How can the real estate and construction industries use carbon metrics to apportion responsibility and radically reduce their GHG emissions?
Users, investors and policy makers need reliable information in order to take effective action against climate change. It is clear that KPIs must be derived starting from the reduction of GHGs, and that the built environment (i.e. real estate and construction) should accept one of the largest shares of this burden. Sven Bienert (University of Regensburg) reflects on the B&C special issue CARBON METRICS FOR BUILDINGS AND CITIES: ASSESSING AND CONTROLLING GHG EMISSIONS ACROSS SCALES and argues the industry needs to urgently agree on what are appropriate and just measures for the industry, particularly how GHG budgets should be distributed.
The findings of the Intergovernmental Panel on Climate Change (IPCC) are indisputable (IPCC 2019). The oceans are heating up, the permafrost is thawing, and the sea level is rising. It is clear that the current global warming is primarily caused by mankind. For years there has been general consensus that rigorous action is needed to stop these developments. The United Nations Framework Convention on Climate Change (UNFCCC) Paris Agreement of 2015 has set the goal of limiting the global average increase in temperature to 1.5 – 2 C compared to preindustrial levels (UNFCCC 2015). How can this be achieved? The answer is clear - by radically curbing GHG emissions in order to halt climate change. However, Nationally Determined Contributions (NDCs) to limit GHGs by individual countries are until now insufficient to meet the Paris Agreement’s climate goals, and national regulations to fulfil NDCs are also running behind the curve (Climate Action Tracker 2020).
National measurable GHG emission targets are needed. The remaining global carbon budget and the carbon intensity (CO2e) of individual assets are the pivotal points. Lützkendorf (2020) correctly states that the essential task is currently "quantification, allocation, assessment and control", as well as a fair share of the burden being distributed among the stakeholders. On a global scale, researchers have quantified the remaining anthropogenic global carbon budget that can be emitted by mankind until 2050 in order to avoid exceeding the 1.5 or 2 C targets. (CRREM 2020, Habert et al. 2020 or Steininger et al. 2020).
Real estate and construction have a significant share (about 30%) of all global anthropogenic GHG emissions (GlobalABC 2018). It is quite clear that those involved in the creation and operation of the built environment cannot extricate themselves from this responsibility. In addition to altruistic concerns, there is growing pressure from emerging consumer and investor demands as well as increasing regulatory requirements. The current CO2 pricing in Germany (German Government 2020) and the increasing EU climate targets (European Commission 2020a) are just two pressing examples. In any case, it is ultimately a choice between a rock and a hard place for our industry; do the transition risks dominate through necessary decarbonization efforts or do the physical risks dominate through uncontrolled climate change. In this respect, ignoring and wishful thinking as a means of dealing with climate risks is not an approach at all, but abject failure.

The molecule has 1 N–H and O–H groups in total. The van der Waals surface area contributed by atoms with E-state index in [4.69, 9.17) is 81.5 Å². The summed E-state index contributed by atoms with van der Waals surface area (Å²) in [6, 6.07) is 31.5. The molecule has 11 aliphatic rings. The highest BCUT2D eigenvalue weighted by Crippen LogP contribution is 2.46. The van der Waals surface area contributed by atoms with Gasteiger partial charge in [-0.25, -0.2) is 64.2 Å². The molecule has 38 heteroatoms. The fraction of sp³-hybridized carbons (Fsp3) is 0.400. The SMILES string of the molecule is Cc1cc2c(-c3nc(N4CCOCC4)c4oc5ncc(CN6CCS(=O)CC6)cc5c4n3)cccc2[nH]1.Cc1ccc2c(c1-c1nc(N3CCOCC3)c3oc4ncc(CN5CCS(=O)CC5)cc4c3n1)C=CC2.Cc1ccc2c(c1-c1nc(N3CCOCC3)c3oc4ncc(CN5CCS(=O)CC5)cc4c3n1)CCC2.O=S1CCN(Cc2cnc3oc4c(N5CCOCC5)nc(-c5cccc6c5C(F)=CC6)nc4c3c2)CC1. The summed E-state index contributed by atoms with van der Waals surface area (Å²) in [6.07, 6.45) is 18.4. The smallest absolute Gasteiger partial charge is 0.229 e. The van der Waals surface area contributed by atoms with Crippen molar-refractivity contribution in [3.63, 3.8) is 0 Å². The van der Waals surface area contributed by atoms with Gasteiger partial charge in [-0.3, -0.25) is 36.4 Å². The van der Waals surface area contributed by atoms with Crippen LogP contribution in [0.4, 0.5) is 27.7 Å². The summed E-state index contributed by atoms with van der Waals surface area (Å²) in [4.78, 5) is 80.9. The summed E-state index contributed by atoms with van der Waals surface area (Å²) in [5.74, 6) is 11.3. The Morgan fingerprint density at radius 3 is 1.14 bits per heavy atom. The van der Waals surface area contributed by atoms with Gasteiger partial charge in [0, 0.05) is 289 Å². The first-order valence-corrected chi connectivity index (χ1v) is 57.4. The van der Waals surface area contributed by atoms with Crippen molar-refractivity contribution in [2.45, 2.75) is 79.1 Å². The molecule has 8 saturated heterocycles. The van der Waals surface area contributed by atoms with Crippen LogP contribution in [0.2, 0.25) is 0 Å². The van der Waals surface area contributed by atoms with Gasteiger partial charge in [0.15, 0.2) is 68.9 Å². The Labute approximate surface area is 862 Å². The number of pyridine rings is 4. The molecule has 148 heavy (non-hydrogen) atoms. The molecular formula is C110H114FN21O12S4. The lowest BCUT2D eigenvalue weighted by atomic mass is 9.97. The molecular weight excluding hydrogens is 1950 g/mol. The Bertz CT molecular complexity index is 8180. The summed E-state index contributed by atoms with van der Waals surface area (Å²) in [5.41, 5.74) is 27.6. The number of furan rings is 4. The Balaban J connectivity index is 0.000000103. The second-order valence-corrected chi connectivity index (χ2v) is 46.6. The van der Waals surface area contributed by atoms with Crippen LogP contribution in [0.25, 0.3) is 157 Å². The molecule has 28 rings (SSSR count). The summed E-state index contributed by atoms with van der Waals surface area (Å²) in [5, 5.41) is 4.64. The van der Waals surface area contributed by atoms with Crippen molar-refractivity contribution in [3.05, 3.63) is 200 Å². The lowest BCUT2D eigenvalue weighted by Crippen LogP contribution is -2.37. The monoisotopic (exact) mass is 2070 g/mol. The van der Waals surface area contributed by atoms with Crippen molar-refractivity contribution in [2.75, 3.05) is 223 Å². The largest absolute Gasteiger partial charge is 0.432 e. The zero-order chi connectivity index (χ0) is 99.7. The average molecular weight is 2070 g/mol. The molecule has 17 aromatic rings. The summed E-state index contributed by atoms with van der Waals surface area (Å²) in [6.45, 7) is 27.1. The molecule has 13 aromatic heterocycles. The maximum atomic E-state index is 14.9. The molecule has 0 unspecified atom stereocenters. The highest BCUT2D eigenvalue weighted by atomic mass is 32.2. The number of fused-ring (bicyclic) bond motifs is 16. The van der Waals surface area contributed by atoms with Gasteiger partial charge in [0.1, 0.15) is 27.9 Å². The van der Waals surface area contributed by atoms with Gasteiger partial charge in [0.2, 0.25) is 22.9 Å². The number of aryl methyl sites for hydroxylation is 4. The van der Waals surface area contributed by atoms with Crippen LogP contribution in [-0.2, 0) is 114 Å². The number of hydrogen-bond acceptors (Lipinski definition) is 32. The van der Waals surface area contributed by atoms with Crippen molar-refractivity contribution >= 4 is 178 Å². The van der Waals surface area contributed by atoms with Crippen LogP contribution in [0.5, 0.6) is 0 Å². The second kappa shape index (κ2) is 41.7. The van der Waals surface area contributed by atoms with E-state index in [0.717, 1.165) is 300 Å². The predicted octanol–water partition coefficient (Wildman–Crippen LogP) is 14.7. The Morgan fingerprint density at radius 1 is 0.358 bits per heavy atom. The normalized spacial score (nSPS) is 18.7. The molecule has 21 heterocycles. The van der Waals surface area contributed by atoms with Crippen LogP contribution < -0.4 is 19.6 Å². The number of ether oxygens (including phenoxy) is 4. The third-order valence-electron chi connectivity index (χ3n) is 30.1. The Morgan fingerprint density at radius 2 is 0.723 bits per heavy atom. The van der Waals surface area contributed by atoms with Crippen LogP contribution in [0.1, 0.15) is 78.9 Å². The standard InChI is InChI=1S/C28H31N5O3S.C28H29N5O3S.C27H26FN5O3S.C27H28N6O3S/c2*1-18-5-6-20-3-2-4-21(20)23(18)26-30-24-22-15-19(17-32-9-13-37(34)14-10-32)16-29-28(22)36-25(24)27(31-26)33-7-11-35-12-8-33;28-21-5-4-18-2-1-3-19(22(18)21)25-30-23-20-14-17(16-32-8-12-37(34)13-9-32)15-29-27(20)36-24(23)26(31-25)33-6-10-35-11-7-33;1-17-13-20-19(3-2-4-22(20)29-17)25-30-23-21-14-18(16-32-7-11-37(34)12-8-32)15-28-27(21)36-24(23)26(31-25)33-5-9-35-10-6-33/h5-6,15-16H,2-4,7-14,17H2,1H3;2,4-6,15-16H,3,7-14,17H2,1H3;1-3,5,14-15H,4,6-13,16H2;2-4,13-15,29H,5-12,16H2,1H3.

The mission is clear and simple: reduce your carbon footprint! For our industry, this would mean working on aspects like the carbon intensity measured in CO2e/m²/year (see Lützkendorf & Frischknecht 2020, Habert et al. 2020, CRREM). “Green wash” by investors and the real estate industry is not completely gone, but my perception is that an increasing number of companies are delving deeply into carbon accounting supported by appropriately qualified staff and the necessary resources (e.g. see participants in CREEM and volume development).
What are the remaining challenges and who or what could assist in overcoming them?
1. Data availability remains limited in the real estate industry. This is partly due to the tenant-landlord dilemma which is a problem of split incentives. Green-leases and data-sharing procedures need to be fostered within national legal systems and voluntary initiatives by the industry itself. Increased transparency and accessibility to data are needed.
2. Although carbon intensity sounds simple, it means getting the right figures (data quality and data standards). A solution could be improved alignment and industry support for approaches like the newly formed European Commercial Real Estate Data alliance (ECREDA). Standards for floor space (IPMS) have been introduced and must be widely accepted in order to provide a consistent reference for intensity. Other aspects are occupancy-adjustment or normalization for climate conditions (HDD/CDD). A good example of standards and definitions is the new EU taxonomy (European Commission 2020b). It defines (once again) what is meant by “sustainable real estate”. Regulation is certainly positive and important. But the (new) regulation of definitions reveals one thing above all: there is still a compelling need to state clearly what we really mean by "sustainability".
3. Precautions against “green wash” are still needed, e.g. clear standards also for the use of market-vs. location-based emission factors. Merely buying green energy is not the same as working on energy efficiency with regard to energy retrofits for a specific building.
4. Embodied carbon is now recognized as an industry issue e.g. Waldman, Huang and Simonen (2020), Andersen et al. (2020) or Kuittinen & Häkkinen (2020). The trade-off between grey emissions associated (with necessary investments and energy retrofits) need to be outweighed by operational savings. More research is essential to address this dilemma.